Douglas Thmopson - Author and International Journalist

Diane Keaton Interview -

Daily Express Interview

She's inscrutable and arguably only Garbo was rather more reclusive than Diane Keaton is today.

The ‘Annie Hall' image -- fluttery, vulnerable and astonishingly adorable -- never fully faded despite a string of strong ,serious films. It was as if she had cloned her character the better to protect herself.It's worked.

She remains the quirky, quicksilver free spirit Woody Allen, Warren Beatty, Jack Nicholson and Al Pacino fell in love with but that line-up of private life eading men tells us much about the Keaton enigma. None of them easy-going Mr Keaton types. When she's asked why she's never married she sighs:'I've always had trouble with relationships.' But -- apart from with her analysts -- she rarely talks to anyone about her personal life.

She's still close toWoody Allen who guided her to an Oscar in ‘Annie Hall' and into roles of neurotic and troubled women in ‘Interiors' and ‘Manhattan'.And to the now married Beatty who asked her advice when he was editing ‘Dick Tracy'. And to Pacino to whom she played the reluctant Mafia spouse Kay in the ‘Godfather' trilogy. She'll talk about him as an actor in those films:' Pacino was great. I was background music.'

She played a much stronger role in their relationship when Pacino moved into her home in the Hollywood Hills in preparation for ‘Gofather 3'. Even the ecentric Pacino was amazed by Keaton's plans to create her own I-want-to-be-alone hideaway in the home dug out of Tinseltown hillside.

Her home -- originally built in 1920 for silent screen idol Ramon Novarro by Frank Lloyd Wright's son Lloyd -- has been completely restored and remodelled over the past three years. It's like crazy paving with a split level entrance hall and the building itself a sheer shoot into the sky from the lower street below.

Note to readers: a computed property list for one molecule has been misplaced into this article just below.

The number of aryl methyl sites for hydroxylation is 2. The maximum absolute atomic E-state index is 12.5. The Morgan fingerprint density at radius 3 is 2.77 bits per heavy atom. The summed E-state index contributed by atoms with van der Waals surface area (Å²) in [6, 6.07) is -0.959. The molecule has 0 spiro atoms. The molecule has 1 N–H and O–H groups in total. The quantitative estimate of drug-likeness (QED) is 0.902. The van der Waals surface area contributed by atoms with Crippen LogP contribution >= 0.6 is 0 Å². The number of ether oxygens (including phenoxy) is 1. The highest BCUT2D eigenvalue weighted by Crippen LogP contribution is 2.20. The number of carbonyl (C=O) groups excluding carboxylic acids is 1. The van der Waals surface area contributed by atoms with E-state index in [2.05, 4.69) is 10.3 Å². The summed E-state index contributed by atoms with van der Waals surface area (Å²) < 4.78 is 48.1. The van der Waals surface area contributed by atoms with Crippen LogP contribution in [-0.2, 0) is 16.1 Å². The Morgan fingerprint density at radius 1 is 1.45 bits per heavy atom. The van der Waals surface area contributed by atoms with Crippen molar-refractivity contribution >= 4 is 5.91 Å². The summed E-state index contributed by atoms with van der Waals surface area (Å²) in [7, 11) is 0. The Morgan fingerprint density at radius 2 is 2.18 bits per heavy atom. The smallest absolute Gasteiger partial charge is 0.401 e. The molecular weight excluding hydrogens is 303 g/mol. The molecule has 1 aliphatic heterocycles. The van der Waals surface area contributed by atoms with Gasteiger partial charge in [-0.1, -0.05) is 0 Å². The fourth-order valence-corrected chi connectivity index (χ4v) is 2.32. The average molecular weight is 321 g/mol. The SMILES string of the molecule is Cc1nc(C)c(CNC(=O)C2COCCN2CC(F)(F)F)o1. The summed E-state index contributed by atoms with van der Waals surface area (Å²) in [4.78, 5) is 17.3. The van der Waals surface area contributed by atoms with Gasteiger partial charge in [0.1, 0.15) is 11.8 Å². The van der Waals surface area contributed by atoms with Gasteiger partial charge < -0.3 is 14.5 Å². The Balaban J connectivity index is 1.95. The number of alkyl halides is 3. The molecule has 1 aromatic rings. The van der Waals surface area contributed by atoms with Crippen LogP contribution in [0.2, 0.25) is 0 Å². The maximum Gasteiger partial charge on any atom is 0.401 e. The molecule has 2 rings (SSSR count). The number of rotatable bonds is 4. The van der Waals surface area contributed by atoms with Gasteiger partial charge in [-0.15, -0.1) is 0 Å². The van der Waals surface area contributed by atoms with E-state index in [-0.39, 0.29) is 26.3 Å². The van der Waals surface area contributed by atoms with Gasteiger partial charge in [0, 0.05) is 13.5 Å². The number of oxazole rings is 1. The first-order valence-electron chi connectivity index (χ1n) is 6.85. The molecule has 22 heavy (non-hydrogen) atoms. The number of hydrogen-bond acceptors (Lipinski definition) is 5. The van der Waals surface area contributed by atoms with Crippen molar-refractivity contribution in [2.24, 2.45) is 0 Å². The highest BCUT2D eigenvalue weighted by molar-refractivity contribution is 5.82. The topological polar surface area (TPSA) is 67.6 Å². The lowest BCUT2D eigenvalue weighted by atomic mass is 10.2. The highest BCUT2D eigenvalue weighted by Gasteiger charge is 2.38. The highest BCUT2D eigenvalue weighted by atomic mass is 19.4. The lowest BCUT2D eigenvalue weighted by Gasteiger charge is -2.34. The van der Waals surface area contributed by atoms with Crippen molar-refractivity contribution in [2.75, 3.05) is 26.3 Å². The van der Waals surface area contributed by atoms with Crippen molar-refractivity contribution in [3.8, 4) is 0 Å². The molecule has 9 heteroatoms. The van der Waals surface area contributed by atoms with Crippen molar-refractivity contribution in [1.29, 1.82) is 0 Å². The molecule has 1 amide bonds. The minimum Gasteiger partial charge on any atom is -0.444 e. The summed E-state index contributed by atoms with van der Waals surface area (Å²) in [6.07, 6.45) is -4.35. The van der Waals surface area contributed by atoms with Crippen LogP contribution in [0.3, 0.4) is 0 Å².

The actress brought in architect Josh Schweitzer and with the help of endless meetings, early morning ‘phone calls and faxed drawings they worked together to create what is now Keaton's castaway castle.

Their aim was to design a home with the feel of the Roarin' Twenties but to also be 1990s Sunset Boulevard hip. Keaton offered ideas with pictures of coloured rock gardens and giant globes. At one crucial point in the planning she was on location with Pacino in Sicily for ‘ Godfather 3' and ideas and images were constantly being faxed to her. She debated every move. She doesn't decide easily.

Diane Keaton's personality is all over the house . Some might say it's all over the place but in this home burrowed out of high-rise hill she's created a cocoon for herself.

She doesn't want to be noticed. In the newspaper advertisements for Warren Beatty's Oscar-winning movie ‘Reds' a scene showed Beatty and Keaton embracing. She asked that only the back of her head be seen.

She clearly is not a fame game player. Doesn't she enjoy being famous?

‘I think I like to deny it. It suits me to deny it. It's more comfortable for me to deny it but I suppose that's another one of my problems. Look, I don't think it's such a big deal.

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